34 For further discussion see Caney ‘Markets, Morality and Climate Change’, 208.
35 Waldron, Jeremy, ‘Money and Complex Equality' in Pluralism, Justice, and Equality (Oxford: Oxford University Press, 1995) edited by Miller, David and Walzer, Michael, 152Google Scholar. Waldron's statement may overstate the exceptional nature of in-kind contributions. The challenge, nonetheless, remains: we need an argument for the claim that we must discharge our environmental duty in an in-kind form when there are other possibilities.
36 We are grateful to Luc Bovens for raising the objection presented in this paragraph and the example we use to illustrate it.
37 Sandel ‘Should we Buy the Right to Pollute’, 95. See also Goodin's discussion of the related, but distinct, argument that it is wrong to have a scheme that allows ‘some but not all’ to be exempt from some burden or to enjoy some benefit, ‘Selling Environmental Indulgences’, 584–585. How objectionable we find such schemes will depend heavily on whether the allocation of the scarce good is fair.
39 We are grateful to Luc Bovens for pressing us on this point.
40 James Tobin ‘On Limiting the Domain of Inequality’, 271. He makes the same point in a discussion of food vouchers (268).
41 See Shue, Henry ‘Subsistence Emissions and Luxury Emissions’, Law and Policy 15:1 (1993), 58CrossRefGoogle Scholar, and Shue, ‘Climate’ in A Companion to Environmental Philosophy (Oxford: Blackwell, 2001) edited by Jamieson, Dale, 455–456Google Scholar. This kind of argument is also endorsed by Hyams, ‘A Just Response to Climate Change: Personal Carbon Allowances and the Normal-Functioning Approach’, Journal of Social Philosophy 40:2 (2009), 244CrossRefGoogle Scholar. See also 243–244 for further discussion where Hyams discusses what we term the Paternalism and the Unreliable Trustee Arguments. Hyams appears to think that Shue's claims are a paternalistic claim about whether to prevent individuals from selling their own emission rights. Shue, however, is not discussing individual carbon permits and rejecting them for being paternalistic. His point rather is about the dangers of letting states sell all ‘their’ emissions permits, thereby jeopardising the needs of their citizens. See also Shue ‘Equity and Social Considerations related to Climate Change’, Papers presented at the IPCC Working Group III Workshop on Equity and Social Considerations Related to Climate Change, Nairobi, Kenya 18–22 July (1994) especially 389.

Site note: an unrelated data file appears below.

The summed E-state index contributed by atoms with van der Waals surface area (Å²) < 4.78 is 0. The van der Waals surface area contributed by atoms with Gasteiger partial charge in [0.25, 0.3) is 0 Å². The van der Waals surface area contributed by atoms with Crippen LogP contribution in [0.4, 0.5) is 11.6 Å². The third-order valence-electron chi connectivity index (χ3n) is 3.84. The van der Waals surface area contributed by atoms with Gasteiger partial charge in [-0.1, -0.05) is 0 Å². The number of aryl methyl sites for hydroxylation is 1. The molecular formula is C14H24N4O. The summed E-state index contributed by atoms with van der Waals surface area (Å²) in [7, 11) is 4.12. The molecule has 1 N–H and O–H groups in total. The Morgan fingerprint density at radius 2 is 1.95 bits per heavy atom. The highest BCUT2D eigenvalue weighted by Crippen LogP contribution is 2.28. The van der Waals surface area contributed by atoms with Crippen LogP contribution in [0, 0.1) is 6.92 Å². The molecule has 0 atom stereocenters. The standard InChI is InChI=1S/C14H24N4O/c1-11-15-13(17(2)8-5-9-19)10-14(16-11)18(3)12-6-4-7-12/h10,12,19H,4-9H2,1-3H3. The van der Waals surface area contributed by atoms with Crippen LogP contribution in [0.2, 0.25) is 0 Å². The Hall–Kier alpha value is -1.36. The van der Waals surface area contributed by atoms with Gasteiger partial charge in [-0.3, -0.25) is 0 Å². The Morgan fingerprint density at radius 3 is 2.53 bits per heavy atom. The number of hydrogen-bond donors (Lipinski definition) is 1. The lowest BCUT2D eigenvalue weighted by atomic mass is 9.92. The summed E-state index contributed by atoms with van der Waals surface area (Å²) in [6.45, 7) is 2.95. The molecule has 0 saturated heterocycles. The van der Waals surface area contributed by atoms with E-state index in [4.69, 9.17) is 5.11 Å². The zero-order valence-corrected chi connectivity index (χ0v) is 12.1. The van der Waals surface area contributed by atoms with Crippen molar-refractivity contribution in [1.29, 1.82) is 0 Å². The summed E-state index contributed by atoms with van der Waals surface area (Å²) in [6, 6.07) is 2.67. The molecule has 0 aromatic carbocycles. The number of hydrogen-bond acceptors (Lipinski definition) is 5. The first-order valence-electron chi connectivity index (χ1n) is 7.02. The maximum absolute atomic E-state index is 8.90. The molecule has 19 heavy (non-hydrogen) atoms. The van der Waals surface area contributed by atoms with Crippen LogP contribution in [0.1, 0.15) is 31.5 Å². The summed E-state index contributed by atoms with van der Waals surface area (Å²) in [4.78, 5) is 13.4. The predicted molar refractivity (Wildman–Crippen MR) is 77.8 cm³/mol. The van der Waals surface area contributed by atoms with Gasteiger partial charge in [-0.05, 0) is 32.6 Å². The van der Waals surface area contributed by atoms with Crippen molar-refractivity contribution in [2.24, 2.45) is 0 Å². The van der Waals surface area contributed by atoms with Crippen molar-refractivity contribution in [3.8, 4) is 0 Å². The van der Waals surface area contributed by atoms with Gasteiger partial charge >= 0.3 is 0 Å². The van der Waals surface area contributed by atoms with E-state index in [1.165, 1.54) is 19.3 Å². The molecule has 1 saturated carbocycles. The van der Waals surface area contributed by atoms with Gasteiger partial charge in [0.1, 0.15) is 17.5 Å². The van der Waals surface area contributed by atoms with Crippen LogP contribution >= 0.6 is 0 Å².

42 Shue ‘Subsistence Emissions and Luxury Emissions’, 58 and ‘Climate’, 455.
44 What about states that do not deny their subjects the emissions needed for a decent standard of living but which nonetheless distribute them unjustly? This raises a number of complex issues that we cannot hope to resolve here. Much depends on factors such as (i) whether emissions trading with this unjust state improves or worsens the condition of the unjustly treated within that state at all, (ii) whether withholding trade incentivises the unjust government to engage in reform or whether, by contrast, engaging in trade is a more effective way of encouraging improvements, and (iii) how much weight we accord to self-determination as compared with securing an internally just distributions. See, further, Caney Justice Beyond Borders, chapter 5 and 7.
45 For further discussion see Caney ‘Markets, Morality and Climate Change’, 206.
46 Sandel ‘Should we Buy the Right to Pollute?’, 94.